In every case, though, the problem initially appears intractable – Vance carefully builds up both world and situation so vividly and completely that it seems that this time will surely be the time Ridolph fails. But we know he will succeed, so – like with Niven’s engineering puzzle boxes – we are drawn in to the world as we try to guess how the inimitable Magnus Ridolph will do it this time.

To be honest, some of these stories succeed better than others. There are a couple – such as The Howling Bounders (Startling Stories, March 1949) and The Unspeakable McInch (Startling Stories, November 1948) – where the twist at the end really isn’t well telegraphed and in fact relies on a knowledge of Vance’s universe that he hasn’t shared with us.[4] But for the most part Vance is deft in setting things up, so that you can’t help but chuckle when Ridolph comes up on top at the end with some brilliant solution that not only solves the problem but also leaves him richer…and also often humiliates the foil Vance has set up opposite our hero.

Magnus Ridolph really is an interesting character. In some ways Navarth from The Palace of Love seems to be an alternate version of Magnus, one where he fell into dissolution and post-modernism. In others, Ridolph seems much like the brilliant grandfather of Niven’s engineer heroes in Known Space in his ability to quickly think up intricate plans. Of course, the character he is most similar to may be Vance’s later character, the “galactic effectuator” Miro Hetzel[5] – though really Miro might better be seen as an early version of Vance’s various versions of Kirth Gerson.

As for the worlds themselves – they’re painted in bright acrylic primaries with Vance’s habitual brush, populated with the kind of vivid pseudo-Victorian characters and bizarre aliens[6] he seems to do so well. The language here isn’t as rich as in his later work, but you can see it coming in the way he layers description and draws out whole worlds in just a few lines. You might call these stories a kind of gateway drug to the more ponderous prose he offers in Tales of the Dying Earth and the Lyonesse cycle.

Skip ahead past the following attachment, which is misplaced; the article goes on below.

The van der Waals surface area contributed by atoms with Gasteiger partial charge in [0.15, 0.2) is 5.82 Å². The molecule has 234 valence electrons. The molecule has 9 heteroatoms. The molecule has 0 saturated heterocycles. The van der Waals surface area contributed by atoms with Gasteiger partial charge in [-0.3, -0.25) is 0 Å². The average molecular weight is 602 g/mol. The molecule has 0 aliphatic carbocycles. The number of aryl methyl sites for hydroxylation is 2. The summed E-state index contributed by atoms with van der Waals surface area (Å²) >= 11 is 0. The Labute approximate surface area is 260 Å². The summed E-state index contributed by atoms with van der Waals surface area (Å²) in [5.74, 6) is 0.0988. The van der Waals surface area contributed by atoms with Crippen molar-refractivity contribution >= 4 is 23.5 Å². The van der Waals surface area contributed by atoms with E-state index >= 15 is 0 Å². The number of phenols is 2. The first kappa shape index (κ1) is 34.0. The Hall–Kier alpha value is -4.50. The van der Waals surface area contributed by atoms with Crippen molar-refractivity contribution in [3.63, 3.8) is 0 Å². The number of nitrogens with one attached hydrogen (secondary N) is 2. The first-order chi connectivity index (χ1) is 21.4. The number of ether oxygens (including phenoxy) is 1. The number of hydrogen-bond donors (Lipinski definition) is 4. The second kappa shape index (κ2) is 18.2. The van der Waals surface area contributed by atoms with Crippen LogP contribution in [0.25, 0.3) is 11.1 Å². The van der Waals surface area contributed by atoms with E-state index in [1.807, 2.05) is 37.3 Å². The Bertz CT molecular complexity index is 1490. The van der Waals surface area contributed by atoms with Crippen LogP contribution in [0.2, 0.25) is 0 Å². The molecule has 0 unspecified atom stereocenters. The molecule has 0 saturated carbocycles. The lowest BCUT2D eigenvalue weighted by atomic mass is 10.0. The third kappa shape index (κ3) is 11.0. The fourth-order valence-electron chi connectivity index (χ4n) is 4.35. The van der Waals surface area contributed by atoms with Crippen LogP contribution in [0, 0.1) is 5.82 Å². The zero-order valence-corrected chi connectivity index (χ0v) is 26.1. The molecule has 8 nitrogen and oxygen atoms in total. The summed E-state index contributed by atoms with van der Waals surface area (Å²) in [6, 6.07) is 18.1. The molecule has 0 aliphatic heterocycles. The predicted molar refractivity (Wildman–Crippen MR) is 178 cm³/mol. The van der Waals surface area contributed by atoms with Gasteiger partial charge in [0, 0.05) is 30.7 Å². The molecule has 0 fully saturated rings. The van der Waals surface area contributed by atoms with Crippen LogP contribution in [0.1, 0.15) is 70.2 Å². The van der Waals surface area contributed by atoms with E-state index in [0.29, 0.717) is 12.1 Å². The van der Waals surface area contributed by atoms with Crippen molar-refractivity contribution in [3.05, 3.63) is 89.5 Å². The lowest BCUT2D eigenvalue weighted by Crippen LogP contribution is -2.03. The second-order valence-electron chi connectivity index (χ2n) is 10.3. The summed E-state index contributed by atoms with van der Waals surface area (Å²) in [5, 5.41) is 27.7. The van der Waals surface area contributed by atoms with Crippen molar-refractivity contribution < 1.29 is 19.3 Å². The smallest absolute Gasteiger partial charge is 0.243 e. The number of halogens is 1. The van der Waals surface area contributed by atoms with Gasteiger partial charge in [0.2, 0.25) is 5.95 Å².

Sadly, although the Magnus Ridolph stories have been published in collected form time and time again over the years[7] these tales are little discussed, and little known – often even inveterate Vance fans have never heard of them. Equally sadly, many of the magazines in which these stories originally appeared aren’t yet available in digital form.

But they’re well worth the effort of tracking down originals or forking out for one of the anthologies – they’re short, clever, quaint, and quintessentially Vance.


[1] Which of course is itself a series of detective stories, after a fashion – and foreshadow his later work in the Cadwal Chronicles so well that you can instantly see Glawen Clattuc as a re-imagining of Kirth Gerson. But more on that in a later post.

[2] From the lurid covers, Startling Stories had a bit of a reputation, but after Sam Merwin took over as editor in 1945 he started pulling the mag up-market and by the end of the 40s he was competing directly with Astounding – no mean feat at the time!

[3] Later republished as Coup de Grace